Not forgetting the food that I can only describe as a collection of the weird and wonderful! This was our first experience of trying durian fruit, frequently prohibited in hostels due to it’s pungent smell but don’t let that put you off, a durian milkshake was a nice easy way to try the fruit.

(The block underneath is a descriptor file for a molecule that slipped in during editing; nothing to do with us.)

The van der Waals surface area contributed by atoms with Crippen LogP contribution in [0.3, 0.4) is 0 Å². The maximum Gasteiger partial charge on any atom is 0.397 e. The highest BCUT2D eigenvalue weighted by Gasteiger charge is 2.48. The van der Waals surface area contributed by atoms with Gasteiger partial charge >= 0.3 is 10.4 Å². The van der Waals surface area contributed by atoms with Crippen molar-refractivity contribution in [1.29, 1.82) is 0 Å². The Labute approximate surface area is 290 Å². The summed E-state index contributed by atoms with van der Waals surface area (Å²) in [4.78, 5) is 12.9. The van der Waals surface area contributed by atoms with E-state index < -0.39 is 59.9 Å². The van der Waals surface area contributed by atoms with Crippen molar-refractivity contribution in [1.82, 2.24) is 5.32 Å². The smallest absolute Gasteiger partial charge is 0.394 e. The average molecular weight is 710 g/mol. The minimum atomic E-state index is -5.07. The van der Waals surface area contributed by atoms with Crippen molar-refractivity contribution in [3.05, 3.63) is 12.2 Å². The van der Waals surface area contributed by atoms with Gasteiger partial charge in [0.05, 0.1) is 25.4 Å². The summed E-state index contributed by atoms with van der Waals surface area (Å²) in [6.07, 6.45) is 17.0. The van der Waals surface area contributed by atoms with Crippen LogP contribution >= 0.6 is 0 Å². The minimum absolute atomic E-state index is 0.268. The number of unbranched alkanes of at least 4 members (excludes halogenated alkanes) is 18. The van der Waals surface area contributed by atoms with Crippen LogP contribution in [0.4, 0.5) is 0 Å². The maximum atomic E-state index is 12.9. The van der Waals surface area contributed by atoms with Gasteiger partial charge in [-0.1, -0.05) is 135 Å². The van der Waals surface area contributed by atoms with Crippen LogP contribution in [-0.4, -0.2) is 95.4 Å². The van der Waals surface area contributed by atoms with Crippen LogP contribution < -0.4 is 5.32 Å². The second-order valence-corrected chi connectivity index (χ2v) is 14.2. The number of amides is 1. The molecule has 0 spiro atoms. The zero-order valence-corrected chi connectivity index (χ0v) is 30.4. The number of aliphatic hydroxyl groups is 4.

Finally time to move on to cakes and all things sweet, there’s been some tasty treats on offer. Our favourite has to be kek lapis, made from lots of thin layers of flavoured sponge cake, coloured according to the flavour. We discovered this delight in Kuching at Hari Raya when we visited the open houses, all of the cakes we tried that day were homemade, makes a Victoria sponge seem dull in comparison! Again like in the Philippines, drinks and bread are all sweet, tea and coffee comes with condensed or sweetened milk. After the first two weeks I gave up trying to find unsweetened drinks in restaurants and am now a fan of teh ais, iced tea with condensed milk (there shouldn’t be any additional sugar added but it’s so sweet it’s hard to tell!). Hostels and guesthouses frequently have breakfast included, consisting of bread for toasting with jam, kaya (a type of jam made from coconut, egg and sugar) and if you’re lucky peanut butter, yum yum!